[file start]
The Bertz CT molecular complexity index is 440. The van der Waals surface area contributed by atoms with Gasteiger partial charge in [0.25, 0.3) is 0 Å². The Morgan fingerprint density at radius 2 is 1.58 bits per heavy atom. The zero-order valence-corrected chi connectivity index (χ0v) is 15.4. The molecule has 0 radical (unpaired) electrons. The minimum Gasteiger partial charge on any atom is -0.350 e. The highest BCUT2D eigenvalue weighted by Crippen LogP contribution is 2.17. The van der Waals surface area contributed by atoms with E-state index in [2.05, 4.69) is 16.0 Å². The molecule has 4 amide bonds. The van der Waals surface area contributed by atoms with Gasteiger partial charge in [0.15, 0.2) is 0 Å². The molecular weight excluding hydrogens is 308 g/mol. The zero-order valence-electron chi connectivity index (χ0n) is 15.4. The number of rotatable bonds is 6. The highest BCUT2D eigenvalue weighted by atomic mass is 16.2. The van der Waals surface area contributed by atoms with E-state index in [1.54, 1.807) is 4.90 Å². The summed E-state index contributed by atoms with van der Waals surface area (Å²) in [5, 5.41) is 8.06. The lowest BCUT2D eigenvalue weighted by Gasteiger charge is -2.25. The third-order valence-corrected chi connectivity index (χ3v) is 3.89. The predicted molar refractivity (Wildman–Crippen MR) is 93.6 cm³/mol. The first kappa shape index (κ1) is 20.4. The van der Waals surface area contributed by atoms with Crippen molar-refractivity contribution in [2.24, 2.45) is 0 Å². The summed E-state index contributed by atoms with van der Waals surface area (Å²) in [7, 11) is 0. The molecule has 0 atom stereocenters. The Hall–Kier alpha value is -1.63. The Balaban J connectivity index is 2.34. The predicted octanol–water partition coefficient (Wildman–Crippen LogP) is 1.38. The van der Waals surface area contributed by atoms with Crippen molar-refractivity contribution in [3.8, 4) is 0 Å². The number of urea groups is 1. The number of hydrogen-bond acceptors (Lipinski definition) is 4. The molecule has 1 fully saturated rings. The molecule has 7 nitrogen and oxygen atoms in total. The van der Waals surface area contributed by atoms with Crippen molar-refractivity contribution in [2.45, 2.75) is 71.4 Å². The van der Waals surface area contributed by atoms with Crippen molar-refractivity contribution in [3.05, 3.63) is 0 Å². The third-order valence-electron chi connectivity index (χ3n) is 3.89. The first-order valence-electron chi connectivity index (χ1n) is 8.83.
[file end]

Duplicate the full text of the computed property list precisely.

The Bertz CT molecular complexity index is 440. The van der Waals surface area contributed by atoms with Gasteiger partial charge in [0.25, 0.3) is 0 Å². The Morgan fingerprint density at radius 2 is 1.58 bits per heavy atom. The zero-order valence-corrected chi connectivity index (χ0v) is 15.4. The molecule has 0 radical (unpaired) electrons. The minimum Gasteiger partial charge on any atom is -0.350 e. The highest BCUT2D eigenvalue weighted by Crippen LogP contribution is 2.17. The van der Waals surface area contributed by atoms with E-state index in [2.05, 4.69) is 16.0 Å². The molecule has 4 amide bonds. The van der Waals surface area contributed by atoms with Gasteiger partial charge in [0.15, 0.2) is 0 Å². The molecular weight excluding hydrogens is 308 g/mol. The zero-order valence-electron chi connectivity index (χ0n) is 15.4. The number of rotatable bonds is 6. The highest BCUT2D eigenvalue weighted by atomic mass is 16.2. The van der Waals surface area contributed by atoms with E-state index in [1.54, 1.807) is 4.90 Å². The summed E-state index contributed by atoms with van der Waals surface area (Å²) in [5, 5.41) is 8.06. The lowest BCUT2D eigenvalue weighted by Gasteiger charge is -2.25. The third-order valence-corrected chi connectivity index (χ3v) is 3.89. The predicted molar refractivity (Wildman–Crippen MR) is 93.6 cm³/mol. The first kappa shape index (κ1) is 20.4. The van der Waals surface area contributed by atoms with Crippen molar-refractivity contribution in [2.24, 2.45) is 0 Å². The summed E-state index contributed by atoms with van der Waals surface area (Å²) in [7, 11) is 0. The molecule has 0 atom stereocenters. The Hall–Kier alpha value is -1.63. The Balaban J connectivity index is 2.34. The predicted octanol–water partition coefficient (Wildman–Crippen LogP) is 1.38. The van der Waals surface area contributed by atoms with Crippen molar-refractivity contribution in [3.8, 4) is 0 Å². The number of urea groups is 1. The number of hydrogen-bond acceptors (Lipinski definition) is 4. The molecule has 1 fully saturated rings. The molecule has 7 nitrogen and oxygen atoms in total. The van der Waals surface area contributed by atoms with Crippen molar-refractivity contribution in [2.45, 2.75) is 71.4 Å². The van der Waals surface area contributed by atoms with Crippen molar-refractivity contribution in [3.05, 3.63) is 0 Å². The third-order valence-electron chi connectivity index (χ3n) is 3.89. The first-order valence-electron chi connectivity index (χ1n) is 8.83.